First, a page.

Bladder stones can cause hematuria in cats, and in many cases, medical intervention is necessary.

Treatment depends on the type of bladder stones and may include:



Prescription diets have specialized formulas designed to dissolve struvite stones, which are composed primarily of magnesium, ammonium, and phosphorus.

The food is typically fed for several weeks or months, depending on the severity of the condition.


Medications can decrease the likelihood of recurrence after dissolution of bladder stones. These medications also decrease inflammation and irritation within the urinary tract by increasing blood flow and relaxing muscles.


Surgical intervention is necessary in cases where bladder stones cant be dissolved. Cystotomy is the most common surgical technique used to remove bladder stones in cats.

During this procedure, the surgeon makes a small incision in the bladder and removes the bladder stones. Types of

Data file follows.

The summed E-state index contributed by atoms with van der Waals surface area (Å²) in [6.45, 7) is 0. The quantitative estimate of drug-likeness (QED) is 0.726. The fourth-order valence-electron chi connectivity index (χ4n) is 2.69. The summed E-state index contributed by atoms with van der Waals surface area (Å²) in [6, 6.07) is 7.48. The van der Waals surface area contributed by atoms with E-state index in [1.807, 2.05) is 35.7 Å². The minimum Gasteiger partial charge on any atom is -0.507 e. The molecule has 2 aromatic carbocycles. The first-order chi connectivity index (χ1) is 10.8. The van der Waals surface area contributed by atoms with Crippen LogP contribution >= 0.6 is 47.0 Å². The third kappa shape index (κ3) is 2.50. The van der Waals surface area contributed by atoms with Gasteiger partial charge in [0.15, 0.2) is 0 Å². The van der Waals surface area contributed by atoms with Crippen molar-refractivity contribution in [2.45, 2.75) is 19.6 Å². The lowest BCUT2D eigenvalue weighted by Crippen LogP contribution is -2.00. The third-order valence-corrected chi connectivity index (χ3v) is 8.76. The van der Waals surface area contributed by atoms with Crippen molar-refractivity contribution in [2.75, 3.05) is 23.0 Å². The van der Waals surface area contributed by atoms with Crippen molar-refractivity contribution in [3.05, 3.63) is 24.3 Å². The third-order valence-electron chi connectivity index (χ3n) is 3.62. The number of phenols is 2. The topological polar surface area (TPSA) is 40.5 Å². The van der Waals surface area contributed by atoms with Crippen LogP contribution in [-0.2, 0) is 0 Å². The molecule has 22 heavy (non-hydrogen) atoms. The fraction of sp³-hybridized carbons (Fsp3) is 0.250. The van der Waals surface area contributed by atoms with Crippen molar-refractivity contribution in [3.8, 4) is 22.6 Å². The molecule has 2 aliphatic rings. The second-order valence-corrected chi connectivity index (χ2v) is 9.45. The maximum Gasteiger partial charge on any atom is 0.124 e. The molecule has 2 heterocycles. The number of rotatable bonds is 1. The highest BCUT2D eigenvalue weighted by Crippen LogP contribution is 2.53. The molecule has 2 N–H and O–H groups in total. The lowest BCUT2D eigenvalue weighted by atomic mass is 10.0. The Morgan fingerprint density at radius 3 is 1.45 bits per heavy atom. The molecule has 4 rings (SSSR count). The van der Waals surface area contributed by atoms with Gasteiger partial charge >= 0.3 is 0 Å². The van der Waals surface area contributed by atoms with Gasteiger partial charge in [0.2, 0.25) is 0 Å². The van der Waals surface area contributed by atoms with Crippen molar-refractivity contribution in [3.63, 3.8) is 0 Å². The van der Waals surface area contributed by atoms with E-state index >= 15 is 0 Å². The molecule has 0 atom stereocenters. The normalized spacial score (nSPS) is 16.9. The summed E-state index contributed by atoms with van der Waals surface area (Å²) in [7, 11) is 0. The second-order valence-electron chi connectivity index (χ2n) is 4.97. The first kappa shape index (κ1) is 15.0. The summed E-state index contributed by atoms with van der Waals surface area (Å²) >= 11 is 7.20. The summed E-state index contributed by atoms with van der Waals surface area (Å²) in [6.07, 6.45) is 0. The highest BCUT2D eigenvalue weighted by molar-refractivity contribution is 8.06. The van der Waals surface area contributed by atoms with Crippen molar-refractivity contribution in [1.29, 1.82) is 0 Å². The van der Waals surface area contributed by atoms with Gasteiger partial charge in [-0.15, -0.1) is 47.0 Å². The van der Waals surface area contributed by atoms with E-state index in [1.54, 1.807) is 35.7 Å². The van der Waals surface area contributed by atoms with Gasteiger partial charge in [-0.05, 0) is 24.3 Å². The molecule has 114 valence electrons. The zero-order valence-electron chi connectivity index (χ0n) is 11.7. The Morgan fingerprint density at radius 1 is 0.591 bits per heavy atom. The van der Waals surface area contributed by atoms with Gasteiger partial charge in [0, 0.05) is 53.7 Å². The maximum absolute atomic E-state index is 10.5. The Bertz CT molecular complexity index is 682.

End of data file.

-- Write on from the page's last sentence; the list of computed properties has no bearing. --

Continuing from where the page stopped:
Bladder Stones


Bladder Stones

Struvite bladder stones form when cats’ urine is too alkaline, caused by certain bacterial infections. They are composed of magnesium, ammonium, and phosphorus and are the most common type in cats.

Calcium Oxalate and Other Types of

Bladder Stones

Calcium oxalate bladder stones, urate stones and cystine stones, are less common than struvite bladder stones and require different treatment options. Calcium oxalate and urate stones can be managed with diet changes, whereas cystine stones usually require surgery.


Bladder stones and UTI can cause hematuria in cats, and the underlying causes should be determined to help in the selection of the appropriate treatment. Prescription diets, medications, and surgical interventions are used to treat bladder stones whereas Antibiotics are the first line of defense in treating UTIs. It is essential to implement healthier diets, ample hydration and keeping litter boxes clean, to minimize urination-compromising infections and types of stones.

With close observation and prompt treatment, cats with hematuria can overcome any health condition, live happily, and thrive!